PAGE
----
France tells Google to remove 'Right to be forgotten' search results worldwide
The French privacy watchdog has rejected Google's claim that the right to be forgotten should only apply to search results on its European websites.
France’s privacy regulator has rejected Google’s request that it just forget about a ruling extending the “right to be forgotten” to all Google’s websites, not just those with European domain names.
The decision requires Google to close a loophole that enabled searchers to defeat a judgment by the Court of Justice of the European Union (CJEU) last year.
The CJEU recognized the right to be forgotten in May 2014, allowing people to ask search engines to not display certain links resulting from a search on their name.
The CJEU case was triggered by a Spanish lawyer asking that Google no longer respond to a search on his name with links to a years-old administrative announcement in a local newspaper concerning the court-ordered auction of his property to pay debts.
While humans would happily forgive and forget a tax debt long repayed, or other errors of judgment such as drunken antics at a party, search engines make it easy for such information to resurface in milliseconds. The right to be forgotten isn’t about erasing such traces altogether—in the Spanish case, the courts ruled that the newspaper should not delete the original announcement—but merely about making them harder to find. There’s also a public interest exception so newspaper reporters, and ordinary citizens for that matter, won’t have to spend weeks combing paper archives for evidence of politicians’ past misdeeds.
Google complied with the CJEU ruling, removing certain results on request from searches performed on google.fr, google.co.uk and its other European sites, and even providing an online tool to make it easier for people to request removal of links to information about them.
However, it continued to display the disputed links in response to searches performed on google.com, giving anyone who wanted uncensored search results an easy way around the court ruling.
That annoyed the French National Commission on Computing and Liberty (CNIL), the country’s privacy watchdog, which in May this year ordered Google to conceal disputed search results across all its sites. Google has received tens of thousands of requests from French citizens asking it to forget search results about them, CNIL said.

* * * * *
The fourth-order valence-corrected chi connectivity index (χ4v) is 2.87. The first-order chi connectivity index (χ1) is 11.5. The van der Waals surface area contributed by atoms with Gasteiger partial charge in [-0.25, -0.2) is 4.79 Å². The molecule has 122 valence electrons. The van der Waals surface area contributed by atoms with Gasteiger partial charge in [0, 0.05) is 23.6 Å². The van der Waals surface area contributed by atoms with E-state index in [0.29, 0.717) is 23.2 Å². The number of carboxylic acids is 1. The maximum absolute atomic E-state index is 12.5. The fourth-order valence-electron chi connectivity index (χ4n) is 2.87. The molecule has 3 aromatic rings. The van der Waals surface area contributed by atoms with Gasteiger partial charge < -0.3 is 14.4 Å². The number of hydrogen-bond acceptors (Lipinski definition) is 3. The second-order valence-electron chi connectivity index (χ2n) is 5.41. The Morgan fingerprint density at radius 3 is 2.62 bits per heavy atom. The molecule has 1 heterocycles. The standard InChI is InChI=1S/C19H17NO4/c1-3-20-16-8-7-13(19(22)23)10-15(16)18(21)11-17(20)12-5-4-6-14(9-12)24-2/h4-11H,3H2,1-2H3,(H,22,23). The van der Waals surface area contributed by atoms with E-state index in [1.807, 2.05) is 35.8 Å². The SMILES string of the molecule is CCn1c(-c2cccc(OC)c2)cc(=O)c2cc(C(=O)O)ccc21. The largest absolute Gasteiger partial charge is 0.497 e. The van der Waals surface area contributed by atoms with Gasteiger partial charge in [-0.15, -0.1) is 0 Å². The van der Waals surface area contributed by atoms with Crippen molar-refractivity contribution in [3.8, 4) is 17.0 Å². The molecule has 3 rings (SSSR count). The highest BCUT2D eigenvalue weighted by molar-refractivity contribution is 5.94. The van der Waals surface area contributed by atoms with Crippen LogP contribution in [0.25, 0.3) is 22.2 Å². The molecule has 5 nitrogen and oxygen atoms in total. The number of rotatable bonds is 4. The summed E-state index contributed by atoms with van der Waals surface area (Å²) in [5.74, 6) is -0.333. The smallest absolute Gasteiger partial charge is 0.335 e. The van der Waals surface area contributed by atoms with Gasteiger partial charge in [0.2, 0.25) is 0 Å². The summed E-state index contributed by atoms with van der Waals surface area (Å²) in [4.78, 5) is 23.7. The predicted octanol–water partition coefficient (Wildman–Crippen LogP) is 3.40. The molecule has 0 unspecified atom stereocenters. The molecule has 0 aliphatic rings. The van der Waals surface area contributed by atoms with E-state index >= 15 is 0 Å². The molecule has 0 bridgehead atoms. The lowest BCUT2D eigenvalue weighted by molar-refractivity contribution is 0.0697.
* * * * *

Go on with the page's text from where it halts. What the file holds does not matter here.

Google filed an informal appeal against that order in July, arguing that the order amounted to censorship, would restrict the public’s right to information, and sought to extend French law outside French borders.
On Monday, CNIL turned down Google’s request, saying it considered Google’s various domain names merely as different paths to the same processing operation; limiting the right to be forgotten only to some domains would make it easy to circumvent.
CNIL also rejected Google’s accusation that it was going beyond its jurisdiction, saying that it just wants non-European companies to respect European laws when offering their services in Europe.
There seems to be little pressure on Google to comply: It took CNIL a year after the CJEU ruling to ask Google extend the right to be forgotten to google.com and now, four months later, it is merely threatening to appoint someone to report to its sanctions committee “with a view of obtaining a ruling on this matter.”
This case shows how little power the multiplicity of national privacy regulators have to defend the European Union’s 500 million citizens, and highlights the tangle of different legal regimes that hamper multinational companies hoping to serve them.
Those are two of the problems the European Commission hopes to solve with the introduction of the General Data Protection Regulation, the first update of the EU’s common legislation on privacy since 1995. The Commission, European Parliament and European Council could agree by the end of this year on a final legislative text, which would take effect by the end of 2017.
For companies like Google, the legislation would be a mixed blessing: On the one hand, it would only have to deal with a single European privacy regulator, but on the other it could face fines of up to 5 percent of its worldwide revenue for breaking the rules, rather than the derisory tens of thousands of euros it could be ordered to pay today.